Reviewed by Glenn Erickson
R. O. Blechman has a distinctive drawing style we all know from television commercials and magazine
covers; he founded an animation studio called The Ink Tank and made some news with a clever
short subject in 1977 called Simple Gifts (included as an extra on this disc). This 1980
PBS special is a fully animated realization of a famous musical fable composed by Igor Stravinsky
while in Switzerland during the Russian revolution. It's emotionally affecting in addition to
being a showcase for Blechman's unique style.
A soldier (voice: Dusan Makavejev) gets leave to go home after over three years
in arms and while walking down the long road dreams of the welcome he'll get, especially his
marriage to the promised girl of his dreams (Galina Panova). But he's distracted by the Devil
(Max von Sydow), a slick-talking fellow who gets him to trade his beloved fiddle for a
business that will make him rich and his bride-to-be happier. The soldier achieves his goals
but discovers that he's been delayed far too long - when he gets home the townspeople treat him
like a ghost. Worse, his beloved has married another and now has a child. Trading his riches
back to the devil to regain his fiddle, The soldier travels to a kingdom where the princess has
fallen into a trance. He bets his life that he can revive her with his music ...
The Soldier's Tale is a darn good animated film; it complements the music so well, it's
easy to see Stravinsky's piece as a specially composed score. The frequently sinister story
is the tale of a nice-guy veteran who just wants to live, bu wastes his years fighting and following
a devil-inspired quest for material wealth. It's a moral fable that doesn't have an
obvious solution for the hero's problems and is thus a kind of downer. Although he makes some
serious personal mistakes, the devil's enticements seem to come outside - unless one interprets
demonic influence as the character's inner psychological flaw. The world seems prone to break up
into chaos unless one treads a narrow line, and the wild torment of the ending is a terrible
fate that doesn't seem deserved. 1
The saving grace of The Soldier's Tale is a prevailing feeling of grace and beauty. The
soldier picks a flower and his imagination runs ahead over the hills to picture an idyllic future.
Without slavishly following each note of the music, the animation expresses its tone perfectly -
as when the soldier's wedding procession is jostled by gusts of wind. Since it's a subjective
fantasy, the wind reveals that the soldier already has hidden doubts.
R. O. Blechman's style at first looks like a bunch of squiggly lines, but they soon reveal themselves
as being just as expressive as something more finely drafted. Writer-director Blechman is the
overall designer and the film carries a long list of artisans who did the real animation. The
insubstantial line images are often backed by grey shadowings that make the simplest shapes evoke
people with personalities. The devil is consistently threatening, without doing much of anything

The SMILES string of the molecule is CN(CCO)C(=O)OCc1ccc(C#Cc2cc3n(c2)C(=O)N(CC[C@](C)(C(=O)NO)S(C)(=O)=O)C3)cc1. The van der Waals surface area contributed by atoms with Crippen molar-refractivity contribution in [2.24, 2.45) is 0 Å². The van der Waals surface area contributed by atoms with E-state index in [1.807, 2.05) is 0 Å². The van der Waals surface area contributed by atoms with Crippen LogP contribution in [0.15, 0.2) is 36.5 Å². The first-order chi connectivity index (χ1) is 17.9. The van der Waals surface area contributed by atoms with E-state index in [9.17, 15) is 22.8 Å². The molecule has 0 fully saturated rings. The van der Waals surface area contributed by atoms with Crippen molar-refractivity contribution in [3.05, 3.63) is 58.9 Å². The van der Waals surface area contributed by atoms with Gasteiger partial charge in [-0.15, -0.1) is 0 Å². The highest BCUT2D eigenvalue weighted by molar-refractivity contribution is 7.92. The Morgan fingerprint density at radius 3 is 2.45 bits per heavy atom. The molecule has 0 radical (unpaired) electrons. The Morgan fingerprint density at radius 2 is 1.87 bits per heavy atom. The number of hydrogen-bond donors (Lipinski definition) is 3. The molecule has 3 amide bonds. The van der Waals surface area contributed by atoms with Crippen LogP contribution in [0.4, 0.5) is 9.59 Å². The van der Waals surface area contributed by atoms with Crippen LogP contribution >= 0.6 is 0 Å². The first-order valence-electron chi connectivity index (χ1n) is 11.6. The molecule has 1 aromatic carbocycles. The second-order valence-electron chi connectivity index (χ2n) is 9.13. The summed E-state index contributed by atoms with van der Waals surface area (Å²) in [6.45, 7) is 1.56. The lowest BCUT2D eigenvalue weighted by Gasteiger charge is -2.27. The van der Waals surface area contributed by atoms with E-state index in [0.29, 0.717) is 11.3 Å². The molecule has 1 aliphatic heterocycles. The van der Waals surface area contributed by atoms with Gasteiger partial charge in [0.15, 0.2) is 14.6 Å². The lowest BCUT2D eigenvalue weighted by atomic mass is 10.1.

overtly evil; the voicework of Max von Sydow helps here. When emotions become intense the
semi-realistic images sometimes break up into abstract chaos. The taste and discretion employed
is remarkable - The Soldier's Tale makes a good animated film like
Allegro non troppo look as if it's
working too hard.
Although it has a lot of politicized imagery, The Soldier's Tale doesn't have a
particular ideology to sell. The soldier is Russian, and the main evil seems allied with capitalistic
success and luxuries associated with the west, but the story places its value not with some alternate
system but on conventional virtues like music from the heart and loved ones at home. The castle and
kingdom subplot in the last act almost doesn't fit, unless the soldier is trying out a monarchical
path. There's no political content, just the clear message that straying from one's heart's
path is a grave mistake. The messages in folk tales are often ambiguous ... this soldier doesn't
seem to have much of a real choice in anything. What holds our attention is the beautiful
way Blechman's images and the Stravinsky music go together.
Koch Lorber's DVD of The Soldier's Tale is a mostly good transfer that appears to be taken
from an older video source in good shape. The titles are contrasty and show some distressing video
flaws, but the body of the show is in fine shape. The show is acceptable, although a new transfer would
surely have been an improvement.
Of special note are the extras, a lengthy selection of Blechman's short films and television
spots. Even if it doesn't seem familiar, we all remember his clever talking stomach in an antacid
commercial, the one with two ducts coming out of the top of its head like wayward hair. The best
piece in the group is Simple Gifts, a gentle satire of the birth of Christ. There's also a
selection of magazine covers and a short photo and text piece about the debut of Stravinsky's
original music composition at a private salon.
The disc confuses the exact date of the film. Both the IMDB and the box cover indicate 1984,
but the package text on the back says it won awards in 1980.
On a scale of Excellent, Good, Fair, and Poor,
The Soldier's Tale rates:
Video: Good -
Supplements: Short films by R.O. Blechman
Packaging: Keep case
Reviewed: July 14, 2004
1. The basic story of
A Soldier's Tale is probably universal, but it reminds me of a variation on the first episode
of the horror film Kwaidan, with a greedy samurai returning to the loving wife he abandoned
years before. He's received with open and forgiving arms, but something is amiss.
DVD Savant Text © Copyright 2007 Glenn Erickson